One day many years ago, Penélope Cruz received the call she had always dreamed of, but refused to answer the phone. Why? She thought it was a joke. “I said, ‘Yeah, sure, come on’,” she recalls. But her family insisted: Pedro Almodóvar really was waiting on the other end of the line. Could she please take the phone? To the teenager it seemed impossible: the director of Tie Me Up, Tie Me Down, the film that made her want to act in the first place, was asking after her? When Almodóvar congratulated her on some of her early roles, she had no choice but to concede — it was him.
That conversation would become the first of thousands, blossoming into a friendship and a close collaboration that is still ongoing, 30 years later. She was too young to appear in Kika (1993), he believed, but cast her for a few minutes in Live Flesh (1997), fitting in a birth scene that would become famous. Then promising talents, they both became stars. The electricity produced with him behind the camera and her in front crackled through All About My Mother (1999), Volver (2006), and Pain and Glory (2019). Almodóvar then asked her to give birth again for Parallel Mothers, only now Cruz takes up most of the screen time. The resulting film opens on October 8 in the United States and Spain.
“Actors look for challenging material, characters that are different from us and from what we’ve done before. In my career, I’ve been lucky enough to take on several complex roles. Many of them have been with Pedro,” Cruz, 47, tells EL PAÍS at the movie’s Venice Film Festival premiere. She became the first Spanish actress to win the festival’s Volpi Cup for best actress, adding this to her Oscar won for Woody Allen’s Vicky Cristina Barcelona.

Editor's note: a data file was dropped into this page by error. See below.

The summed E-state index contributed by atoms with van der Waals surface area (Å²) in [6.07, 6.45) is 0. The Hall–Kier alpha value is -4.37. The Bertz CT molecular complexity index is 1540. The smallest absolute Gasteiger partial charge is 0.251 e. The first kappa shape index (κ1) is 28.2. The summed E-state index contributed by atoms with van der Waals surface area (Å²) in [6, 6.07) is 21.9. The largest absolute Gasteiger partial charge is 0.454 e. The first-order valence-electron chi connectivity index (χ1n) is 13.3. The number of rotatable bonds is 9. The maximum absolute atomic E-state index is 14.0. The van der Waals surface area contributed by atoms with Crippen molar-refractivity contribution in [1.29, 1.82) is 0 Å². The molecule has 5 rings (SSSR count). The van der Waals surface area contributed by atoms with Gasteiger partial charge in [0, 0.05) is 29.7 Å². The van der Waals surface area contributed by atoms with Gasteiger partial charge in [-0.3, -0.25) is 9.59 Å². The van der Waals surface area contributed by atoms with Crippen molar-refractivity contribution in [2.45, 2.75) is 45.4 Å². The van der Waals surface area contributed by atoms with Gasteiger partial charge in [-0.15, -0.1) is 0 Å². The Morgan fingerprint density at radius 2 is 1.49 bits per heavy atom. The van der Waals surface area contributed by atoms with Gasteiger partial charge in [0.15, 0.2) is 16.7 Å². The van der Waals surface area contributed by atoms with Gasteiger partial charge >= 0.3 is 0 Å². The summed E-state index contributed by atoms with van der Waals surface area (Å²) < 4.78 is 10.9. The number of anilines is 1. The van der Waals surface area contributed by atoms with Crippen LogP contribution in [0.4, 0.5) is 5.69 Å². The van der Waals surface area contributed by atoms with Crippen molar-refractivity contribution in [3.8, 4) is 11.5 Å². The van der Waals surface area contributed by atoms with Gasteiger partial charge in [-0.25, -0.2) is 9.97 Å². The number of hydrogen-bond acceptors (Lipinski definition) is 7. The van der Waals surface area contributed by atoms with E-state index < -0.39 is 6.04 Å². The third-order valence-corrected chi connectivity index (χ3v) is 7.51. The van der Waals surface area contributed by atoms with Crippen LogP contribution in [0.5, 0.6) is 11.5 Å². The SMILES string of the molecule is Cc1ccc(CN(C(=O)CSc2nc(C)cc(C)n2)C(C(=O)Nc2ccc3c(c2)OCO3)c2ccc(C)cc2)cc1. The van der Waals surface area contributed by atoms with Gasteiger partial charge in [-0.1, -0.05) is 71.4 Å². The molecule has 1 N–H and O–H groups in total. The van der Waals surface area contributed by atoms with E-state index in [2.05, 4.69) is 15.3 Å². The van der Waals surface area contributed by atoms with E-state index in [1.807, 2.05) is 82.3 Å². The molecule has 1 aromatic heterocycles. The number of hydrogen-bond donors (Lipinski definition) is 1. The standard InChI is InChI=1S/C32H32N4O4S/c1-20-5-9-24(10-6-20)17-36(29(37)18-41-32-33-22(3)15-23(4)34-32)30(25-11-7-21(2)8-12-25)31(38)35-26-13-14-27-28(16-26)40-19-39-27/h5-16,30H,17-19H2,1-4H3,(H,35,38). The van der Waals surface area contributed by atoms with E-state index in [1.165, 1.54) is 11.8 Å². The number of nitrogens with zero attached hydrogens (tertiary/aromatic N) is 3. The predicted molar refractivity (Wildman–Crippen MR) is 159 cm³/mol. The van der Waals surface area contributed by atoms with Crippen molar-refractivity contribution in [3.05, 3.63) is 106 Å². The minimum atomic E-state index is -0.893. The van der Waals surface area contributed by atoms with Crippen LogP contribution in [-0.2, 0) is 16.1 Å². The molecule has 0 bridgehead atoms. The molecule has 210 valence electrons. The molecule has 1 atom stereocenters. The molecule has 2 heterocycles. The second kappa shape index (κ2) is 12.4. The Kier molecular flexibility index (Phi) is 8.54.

“Of all my roles with Pedro, it may be the most complicated,” she says of the film. “There is no rest on a mental, emotional, even physical level. It’s a non-stop rollercoaster, putting [my character] on the ropes,” Cruz explains of Janis, her role in Parallel Mothers. Janis is a resilient and imperfect woman – in other words, a human being. She throws herself into raising her baby, while also fighting for her grandfather to be exhumed from the mass grave where he was buried in 1936. “I think it’s important for this subject to travel around the world. As my character says, it’s about giving the relatives the chance of a dignified burial. How can you deny someone something like that?” she says, in reference to Spain’s many Civil War-era grave sites that remain untouched to this day.
The film is heartfelt, even more so for a performer who considers herself “intense.” “It’s a way of life that one does not choose. Maybe I feel the good things more, but the bad things are very, very close to the surface,” she says. “I am really affected by other people’s energy, so if a person enters a room and is not doing well and I know them, it sticks to me. Sometimes too much, and I wish I could put a little more distance between things. But I think that’s one of the reasons why I unconsciously chose this job. It’s not that I live out acting as therapy, but it’s a kind of relief,” Cruz added.
Pedro is demanding, but he explains what he wants so wellPenélope Cruz